By Michael O’Neill
“Mission Accomplished.” George W Bush delivered a speech under a banner with that sentiment aboard the USS Abraham Lincoln on May 1, 2003, when he proclaimed the end of the US-Iraq war. Except, it wasn’t. It took the rest of the Mr Bush’s term and half of President Obama’s first term before the last soldier left Iraq on December 18,2011.
Turns out, wrapping up wars and reining in inflation are birds of a feather, both are notorious for their “lag-effect” The Fed raised its benchmark rate 11 times before pausing in September and again in November 2023. The hikes were to battle rising inflation, and the pauses occurred partly due to the “lag-effect” of the monetary policy change on the economy.
The September meeting included the dot-plot projections, which suggested one more rate hike was likely before the end of the year. A series of strong US economic data followed, including two far-better-than-expected reports, September nonfarm payrolls and Q3 GDP. In addition, US Treasury yields started climbing, with the 10-year yield rising from a low of 4.36% on September 20 to 5.02% late in October.
The fact that the Fed left rates unchanged at the November 1 meeting was not a surprise to most. The statement struck a Goldilocks balance, but it did shift the job gains from “slowed” to “moderated” — a subtle change that left market watchers pondering whether it was a hawkish signal or a dovish coo.
However, what got traders excited was the reference to tighter financial conditions, which they took to mean that the rise in bond yields removes the necessity to raise rates any higher.
It was as if Mr. Powell yelled “Release the Hounds” because stock prices took off like a pack of dogs looking to feast on a plump and juicy squirrel.
The US dollar tanked, and equity indexes soared in the twenty-four hours following the FOMC meeting, but before you get your dancing shoes on, this could be a George W moment.
For starters, the catalyst for the FX and equity moves is the belief that the high bond yields have eliminated the need for further tightening. That may have been the case a few days ago when the US 10-year Treasury yield was bouncing around in a 4.90-5.0% range. The day after the Fed meeting, the 10-year Treasury yield is sitting at 4.67%. And even with the sell-off, the 2’s-10’s yield curve is still inverted, albeit a lot less than it was.
On October 27, the Core-personal consumption expenditures price index data showed a 0.3% rise in September, and the August-September trend is pointing higher, and it seems counter-intuitive to expect the index to decline heading into the Thanksgiving and holiday season.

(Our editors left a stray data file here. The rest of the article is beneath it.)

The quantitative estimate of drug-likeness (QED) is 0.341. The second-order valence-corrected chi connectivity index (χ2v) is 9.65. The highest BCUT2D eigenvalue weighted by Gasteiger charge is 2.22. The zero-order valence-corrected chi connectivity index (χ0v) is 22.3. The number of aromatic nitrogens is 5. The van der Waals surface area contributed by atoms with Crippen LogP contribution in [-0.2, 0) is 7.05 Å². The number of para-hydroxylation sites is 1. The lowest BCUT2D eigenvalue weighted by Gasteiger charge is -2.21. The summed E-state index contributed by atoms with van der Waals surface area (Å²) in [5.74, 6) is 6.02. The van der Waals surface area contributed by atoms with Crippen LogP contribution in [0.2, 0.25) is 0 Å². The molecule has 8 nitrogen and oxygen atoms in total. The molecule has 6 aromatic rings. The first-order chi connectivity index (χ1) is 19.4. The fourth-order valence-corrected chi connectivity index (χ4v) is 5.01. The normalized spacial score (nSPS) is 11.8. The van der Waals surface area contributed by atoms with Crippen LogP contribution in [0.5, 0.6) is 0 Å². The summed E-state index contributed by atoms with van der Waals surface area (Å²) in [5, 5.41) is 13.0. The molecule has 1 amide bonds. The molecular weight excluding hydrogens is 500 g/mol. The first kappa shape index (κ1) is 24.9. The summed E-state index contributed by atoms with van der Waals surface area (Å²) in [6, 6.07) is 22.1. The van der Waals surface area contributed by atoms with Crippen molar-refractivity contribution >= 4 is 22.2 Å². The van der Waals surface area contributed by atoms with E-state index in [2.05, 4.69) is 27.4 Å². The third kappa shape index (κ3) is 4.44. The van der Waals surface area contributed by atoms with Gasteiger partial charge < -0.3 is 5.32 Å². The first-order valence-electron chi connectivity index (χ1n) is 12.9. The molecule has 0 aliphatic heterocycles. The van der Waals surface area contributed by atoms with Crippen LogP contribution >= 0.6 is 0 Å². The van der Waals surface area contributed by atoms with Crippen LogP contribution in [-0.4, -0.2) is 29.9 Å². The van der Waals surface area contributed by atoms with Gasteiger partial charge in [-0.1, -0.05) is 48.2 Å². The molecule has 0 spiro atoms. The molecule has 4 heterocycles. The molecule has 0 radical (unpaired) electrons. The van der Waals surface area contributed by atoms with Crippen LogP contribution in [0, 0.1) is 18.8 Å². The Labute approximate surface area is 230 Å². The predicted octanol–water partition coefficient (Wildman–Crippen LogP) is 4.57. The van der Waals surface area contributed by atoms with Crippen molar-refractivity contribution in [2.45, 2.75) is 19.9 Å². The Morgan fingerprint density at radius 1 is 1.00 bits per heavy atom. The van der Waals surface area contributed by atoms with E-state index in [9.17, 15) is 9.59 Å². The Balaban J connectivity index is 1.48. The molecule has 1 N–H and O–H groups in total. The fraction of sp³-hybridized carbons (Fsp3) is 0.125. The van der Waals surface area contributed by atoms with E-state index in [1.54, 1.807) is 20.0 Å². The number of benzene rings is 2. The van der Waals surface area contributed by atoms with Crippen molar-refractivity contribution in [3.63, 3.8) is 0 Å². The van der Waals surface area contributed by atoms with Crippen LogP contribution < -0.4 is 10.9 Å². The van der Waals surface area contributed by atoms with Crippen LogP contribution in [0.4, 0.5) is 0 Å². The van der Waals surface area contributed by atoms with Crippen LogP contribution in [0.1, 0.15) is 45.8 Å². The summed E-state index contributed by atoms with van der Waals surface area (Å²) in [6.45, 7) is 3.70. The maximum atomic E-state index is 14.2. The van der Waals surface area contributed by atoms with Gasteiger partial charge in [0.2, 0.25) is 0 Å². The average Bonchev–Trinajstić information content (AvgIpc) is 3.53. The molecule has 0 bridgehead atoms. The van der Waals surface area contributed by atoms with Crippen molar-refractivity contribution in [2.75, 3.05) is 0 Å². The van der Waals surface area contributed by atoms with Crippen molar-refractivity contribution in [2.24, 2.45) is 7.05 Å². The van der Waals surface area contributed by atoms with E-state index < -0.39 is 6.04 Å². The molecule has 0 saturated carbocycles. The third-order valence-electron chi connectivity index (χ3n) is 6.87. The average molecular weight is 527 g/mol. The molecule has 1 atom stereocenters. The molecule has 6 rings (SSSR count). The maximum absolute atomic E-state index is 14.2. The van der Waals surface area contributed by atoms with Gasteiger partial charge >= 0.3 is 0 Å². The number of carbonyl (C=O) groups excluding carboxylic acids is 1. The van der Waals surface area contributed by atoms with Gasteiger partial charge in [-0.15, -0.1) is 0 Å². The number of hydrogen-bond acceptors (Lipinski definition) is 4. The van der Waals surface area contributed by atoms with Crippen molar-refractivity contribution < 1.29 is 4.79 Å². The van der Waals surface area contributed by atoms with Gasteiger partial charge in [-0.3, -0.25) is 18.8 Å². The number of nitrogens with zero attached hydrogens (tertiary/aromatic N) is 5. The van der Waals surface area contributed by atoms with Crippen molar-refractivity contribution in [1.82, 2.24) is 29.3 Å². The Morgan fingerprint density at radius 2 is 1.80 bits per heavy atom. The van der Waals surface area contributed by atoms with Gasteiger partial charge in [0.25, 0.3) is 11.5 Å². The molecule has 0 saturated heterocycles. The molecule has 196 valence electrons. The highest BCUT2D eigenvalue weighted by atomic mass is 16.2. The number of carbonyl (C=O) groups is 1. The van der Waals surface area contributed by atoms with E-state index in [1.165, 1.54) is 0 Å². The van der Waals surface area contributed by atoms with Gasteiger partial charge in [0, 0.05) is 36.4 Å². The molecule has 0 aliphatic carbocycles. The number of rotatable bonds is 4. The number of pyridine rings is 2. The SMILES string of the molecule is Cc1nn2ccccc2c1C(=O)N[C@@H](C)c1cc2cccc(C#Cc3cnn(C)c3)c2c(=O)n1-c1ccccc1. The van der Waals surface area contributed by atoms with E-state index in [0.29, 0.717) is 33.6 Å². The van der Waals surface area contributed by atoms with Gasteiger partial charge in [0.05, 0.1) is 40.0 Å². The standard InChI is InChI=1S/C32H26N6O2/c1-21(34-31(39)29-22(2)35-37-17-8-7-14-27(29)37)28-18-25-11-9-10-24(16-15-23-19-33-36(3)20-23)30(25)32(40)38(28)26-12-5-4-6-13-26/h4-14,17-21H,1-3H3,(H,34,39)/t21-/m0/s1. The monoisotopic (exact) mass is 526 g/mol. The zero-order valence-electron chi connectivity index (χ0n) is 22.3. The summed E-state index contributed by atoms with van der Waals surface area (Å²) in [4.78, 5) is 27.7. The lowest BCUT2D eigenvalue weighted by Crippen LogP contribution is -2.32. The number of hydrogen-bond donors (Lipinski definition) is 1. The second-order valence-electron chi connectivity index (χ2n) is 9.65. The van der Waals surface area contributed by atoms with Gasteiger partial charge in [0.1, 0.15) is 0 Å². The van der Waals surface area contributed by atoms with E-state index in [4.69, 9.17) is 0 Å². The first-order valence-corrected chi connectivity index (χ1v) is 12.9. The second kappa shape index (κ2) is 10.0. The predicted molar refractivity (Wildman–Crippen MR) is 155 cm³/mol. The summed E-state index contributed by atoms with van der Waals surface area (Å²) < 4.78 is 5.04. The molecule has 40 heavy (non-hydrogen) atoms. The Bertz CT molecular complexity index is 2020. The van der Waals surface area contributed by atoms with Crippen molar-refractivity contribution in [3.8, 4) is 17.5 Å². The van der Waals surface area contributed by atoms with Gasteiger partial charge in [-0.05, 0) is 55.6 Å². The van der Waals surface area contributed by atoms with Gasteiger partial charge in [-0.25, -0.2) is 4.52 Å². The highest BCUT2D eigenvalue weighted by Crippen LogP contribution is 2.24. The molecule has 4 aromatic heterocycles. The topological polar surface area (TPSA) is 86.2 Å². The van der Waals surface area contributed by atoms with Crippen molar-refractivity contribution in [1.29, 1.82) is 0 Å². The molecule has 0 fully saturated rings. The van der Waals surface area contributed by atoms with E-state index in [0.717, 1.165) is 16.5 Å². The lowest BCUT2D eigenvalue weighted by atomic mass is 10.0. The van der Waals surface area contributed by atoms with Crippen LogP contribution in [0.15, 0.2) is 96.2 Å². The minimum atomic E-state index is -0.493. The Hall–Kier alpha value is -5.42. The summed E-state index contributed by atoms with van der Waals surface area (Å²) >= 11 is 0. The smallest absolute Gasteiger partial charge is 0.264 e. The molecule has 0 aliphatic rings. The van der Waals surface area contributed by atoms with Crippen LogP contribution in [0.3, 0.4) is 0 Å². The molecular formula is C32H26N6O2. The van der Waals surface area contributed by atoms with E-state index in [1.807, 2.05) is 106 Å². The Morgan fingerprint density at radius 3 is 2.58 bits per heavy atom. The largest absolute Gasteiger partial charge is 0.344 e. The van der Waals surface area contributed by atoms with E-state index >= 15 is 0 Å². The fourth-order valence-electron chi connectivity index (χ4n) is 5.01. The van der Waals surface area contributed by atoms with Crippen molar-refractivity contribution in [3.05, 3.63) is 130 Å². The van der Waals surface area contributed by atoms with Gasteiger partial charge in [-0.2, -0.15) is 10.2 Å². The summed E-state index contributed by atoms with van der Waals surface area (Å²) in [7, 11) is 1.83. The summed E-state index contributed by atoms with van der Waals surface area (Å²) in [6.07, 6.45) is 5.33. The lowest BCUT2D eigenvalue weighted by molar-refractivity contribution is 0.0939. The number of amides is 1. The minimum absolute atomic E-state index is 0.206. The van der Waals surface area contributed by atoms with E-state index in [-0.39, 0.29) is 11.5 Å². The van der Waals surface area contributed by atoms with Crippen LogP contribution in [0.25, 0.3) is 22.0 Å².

If the latest statement was truly dovish enough to justify the market reaction, Mr. Powell would not have emphasized that the Fed still had a long way to go before inflation would reach its 2.0% target. He did not preclude further tightening and stressed the persistent inflationary pressures in the economy and ongoing strong labour demand.
We have seen this movie before. Last March, traders and analysts drooled with the anticipation of interest cuts beginning in September. That didn’t happen.
The Jerome Powell Fed has a lousy track record forecasting the economy. Last week, JPMorgan Chase CEO Jamie Dimon pointed out that central banks were 100% wrong 18 months ago (remember transitory inflation) and said he would be “quite cautious about what might happen next. When it comes to the Fed and its predictions, all markets participants should be embracing the proverb “once bitten, twice shy.”
Canadians shouldn’t be smug. The Bank of Canada (BoC) hasn’t performed any better.
Last week’s BoC monetary policy meeting was rather ambiguous. The statement warned that inflationary risks have increased since the last assessment, and CPI is expected to average around 3½% until mid-next year, higher than previously expected. It also said that inflation is expected to gradually ease and return to the 2% target by 2025, claiming that higher interest rates are already moderating spending and relieving price pressures, particularly in categories influenced by credit purchases.
Unlike the Fed, the BoC didn’t miss the elephant in the room — geopolitics.
The Russian-Ukraine war can escalate easily, especially if Western weapons continue to wreak havoc on Russian forces. Mid-East tensions are simmering as Iran’s theocratic rulers and their proxy terrorist groups risk trouble to Tehran, while China’s muscle-flexing in Taiwan and the South China Sea can easily go pear-shaped.
As the U.S. dollar does the limbo, the loonie is more of a bystander, watching the U.S. economic drama unfold against the backdrop of these global tensions. Sure, USDCAD took a breather, dipping from 1.3900 to 1.3765, but don’t bet the farm until it plummets past 1.3570 — that’s when you know the trend has truly flipped.
So, the Fed’s not hanging up its boots just yet. As Powell quipped, there’s still “more work to do.” Consider this their coffee break, not a swan song.
(All Pictures generated by Bing Image Creator)